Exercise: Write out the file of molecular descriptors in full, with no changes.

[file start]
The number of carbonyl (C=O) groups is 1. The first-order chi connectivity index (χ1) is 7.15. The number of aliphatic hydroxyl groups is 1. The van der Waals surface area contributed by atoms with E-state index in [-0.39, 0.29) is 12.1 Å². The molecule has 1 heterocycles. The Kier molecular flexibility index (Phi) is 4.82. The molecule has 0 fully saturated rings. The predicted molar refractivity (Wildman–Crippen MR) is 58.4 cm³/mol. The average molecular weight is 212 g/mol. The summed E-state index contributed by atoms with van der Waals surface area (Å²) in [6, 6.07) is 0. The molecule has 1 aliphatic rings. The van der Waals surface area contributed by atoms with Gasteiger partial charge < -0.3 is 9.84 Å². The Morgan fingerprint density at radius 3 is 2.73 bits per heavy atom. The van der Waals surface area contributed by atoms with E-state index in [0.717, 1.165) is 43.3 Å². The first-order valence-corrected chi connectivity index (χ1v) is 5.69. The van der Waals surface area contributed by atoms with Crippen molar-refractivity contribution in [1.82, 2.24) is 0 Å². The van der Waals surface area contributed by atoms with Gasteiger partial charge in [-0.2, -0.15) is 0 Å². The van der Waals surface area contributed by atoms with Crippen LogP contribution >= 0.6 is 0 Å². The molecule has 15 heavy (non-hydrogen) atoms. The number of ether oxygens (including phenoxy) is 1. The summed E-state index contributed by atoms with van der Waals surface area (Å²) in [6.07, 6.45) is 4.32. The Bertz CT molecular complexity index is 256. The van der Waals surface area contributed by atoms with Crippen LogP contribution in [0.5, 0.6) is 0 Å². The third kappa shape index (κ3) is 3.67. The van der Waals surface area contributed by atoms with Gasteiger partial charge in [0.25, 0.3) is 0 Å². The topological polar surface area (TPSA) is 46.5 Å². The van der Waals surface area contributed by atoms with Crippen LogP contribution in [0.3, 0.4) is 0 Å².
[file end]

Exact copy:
The number of carbonyl (C=O) groups is 1. The first-order chi connectivity index (χ1) is 7.15. The number of aliphatic hydroxyl groups is 1. The van der Waals surface area contributed by atoms with E-state index in [-0.39, 0.29) is 12.1 Å². The molecule has 1 heterocycles. The Kier molecular flexibility index (Phi) is 4.82. The molecule has 0 fully saturated rings. The predicted molar refractivity (Wildman–Crippen MR) is 58.4 cm³/mol. The average molecular weight is 212 g/mol. The summed E-state index contributed by atoms with van der Waals surface area (Å²) in [6, 6.07) is 0. The molecule has 1 aliphatic rings. The van der Waals surface area contributed by atoms with Gasteiger partial charge < -0.3 is 9.84 Å². The Morgan fingerprint density at radius 3 is 2.73 bits per heavy atom. The van der Waals surface area contributed by atoms with E-state index in [0.717, 1.165) is 43.3 Å². The first-order valence-corrected chi connectivity index (χ1v) is 5.69. The van der Waals surface area contributed by atoms with Crippen molar-refractivity contribution in [1.82, 2.24) is 0 Å². The van der Waals surface area contributed by atoms with Gasteiger partial charge in [-0.2, -0.15) is 0 Å². The van der Waals surface area contributed by atoms with Crippen LogP contribution >= 0.6 is 0 Å². The molecule has 15 heavy (non-hydrogen) atoms. The number of ether oxygens (including phenoxy) is 1. The summed E-state index contributed by atoms with van der Waals surface area (Å²) in [6.07, 6.45) is 4.32. The Bertz CT molecular complexity index is 256. The van der Waals surface area contributed by atoms with Crippen LogP contribution in [0.5, 0.6) is 0 Å². The third kappa shape index (κ3) is 3.67. The van der Waals surface area contributed by atoms with Gasteiger partial charge in [0.25, 0.3) is 0 Å². The topological polar surface area (TPSA) is 46.5 Å². The van der Waals surface area contributed by atoms with Crippen LogP contribution in [0.3, 0.4) is 0 Å².